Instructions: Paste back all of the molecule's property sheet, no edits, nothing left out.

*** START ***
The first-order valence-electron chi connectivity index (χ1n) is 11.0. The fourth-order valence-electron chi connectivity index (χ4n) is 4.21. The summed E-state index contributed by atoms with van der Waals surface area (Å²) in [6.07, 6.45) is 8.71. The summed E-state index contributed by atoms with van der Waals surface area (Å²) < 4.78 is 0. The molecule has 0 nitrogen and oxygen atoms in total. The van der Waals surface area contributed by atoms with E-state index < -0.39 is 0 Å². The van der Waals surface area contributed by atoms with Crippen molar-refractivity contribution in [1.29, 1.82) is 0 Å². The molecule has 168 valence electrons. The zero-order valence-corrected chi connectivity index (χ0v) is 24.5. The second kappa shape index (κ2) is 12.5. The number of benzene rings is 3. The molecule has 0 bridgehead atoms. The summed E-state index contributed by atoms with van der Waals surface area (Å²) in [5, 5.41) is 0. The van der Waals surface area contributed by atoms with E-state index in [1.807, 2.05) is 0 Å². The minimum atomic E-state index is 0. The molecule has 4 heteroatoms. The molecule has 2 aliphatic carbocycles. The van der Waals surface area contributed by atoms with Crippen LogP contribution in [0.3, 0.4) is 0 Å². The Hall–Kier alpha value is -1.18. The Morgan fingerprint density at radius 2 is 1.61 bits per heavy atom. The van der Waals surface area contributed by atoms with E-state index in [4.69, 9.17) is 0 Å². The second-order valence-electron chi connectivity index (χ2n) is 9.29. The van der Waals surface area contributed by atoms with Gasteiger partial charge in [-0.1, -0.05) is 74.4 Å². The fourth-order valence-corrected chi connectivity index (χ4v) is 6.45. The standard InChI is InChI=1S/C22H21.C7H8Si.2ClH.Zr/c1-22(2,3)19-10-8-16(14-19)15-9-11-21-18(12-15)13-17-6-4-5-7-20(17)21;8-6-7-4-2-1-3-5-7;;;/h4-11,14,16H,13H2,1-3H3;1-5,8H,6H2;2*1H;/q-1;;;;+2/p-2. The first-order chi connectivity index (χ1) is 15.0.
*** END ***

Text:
The first-order valence-electron chi connectivity index (χ1n) is 11.0. The fourth-order valence-electron chi connectivity index (χ4n) is 4.21. The summed E-state index contributed by atoms with van der Waals surface area (Å²) in [6.07, 6.45) is 8.71. The summed E-state index contributed by atoms with van der Waals surface area (Å²) < 4.78 is 0. The molecule has 0 nitrogen and oxygen atoms in total. The van der Waals surface area contributed by atoms with E-state index < -0.39 is 0 Å². The van der Waals surface area contributed by atoms with Crippen molar-refractivity contribution in [1.29, 1.82) is 0 Å². The molecule has 168 valence electrons. The zero-order valence-corrected chi connectivity index (χ0v) is 24.5. The second kappa shape index (κ2) is 12.5. The number of benzene rings is 3. The molecule has 0 bridgehead atoms. The summed E-state index contributed by atoms with van der Waals surface area (Å²) in [5, 5.41) is 0. The van der Waals surface area contributed by atoms with E-state index in [1.807, 2.05) is 0 Å². The minimum atomic E-state index is 0. The molecule has 4 heteroatoms. The molecule has 2 aliphatic carbocycles. The van der Waals surface area contributed by atoms with Crippen LogP contribution in [0.3, 0.4) is 0 Å². The Hall–Kier alpha value is -1.18. The Morgan fingerprint density at radius 2 is 1.61 bits per heavy atom. The van der Waals surface area contributed by atoms with E-state index in [4.69, 9.17) is 0 Å². The second-order valence-electron chi connectivity index (χ2n) is 9.29. The van der Waals surface area contributed by atoms with Gasteiger partial charge in [-0.1, -0.05) is 74.4 Å². The fourth-order valence-corrected chi connectivity index (χ4v) is 6.45. The standard InChI is InChI=1S/C22H21.C7H8Si.2ClH.Zr/c1-22(2,3)19-10-8-16(14-19)15-9-11-21-18(12-15)13-17-6-4-5-7-20(17)21;8-6-7-4-2-1-3-5-7;;;/h4-11,14,16H,13H2,1-3H3;1-5,8H,6H2;2*1H;/q-1;;;;+2/p-2. The first-order chi connectivity index (χ1) is 15.0.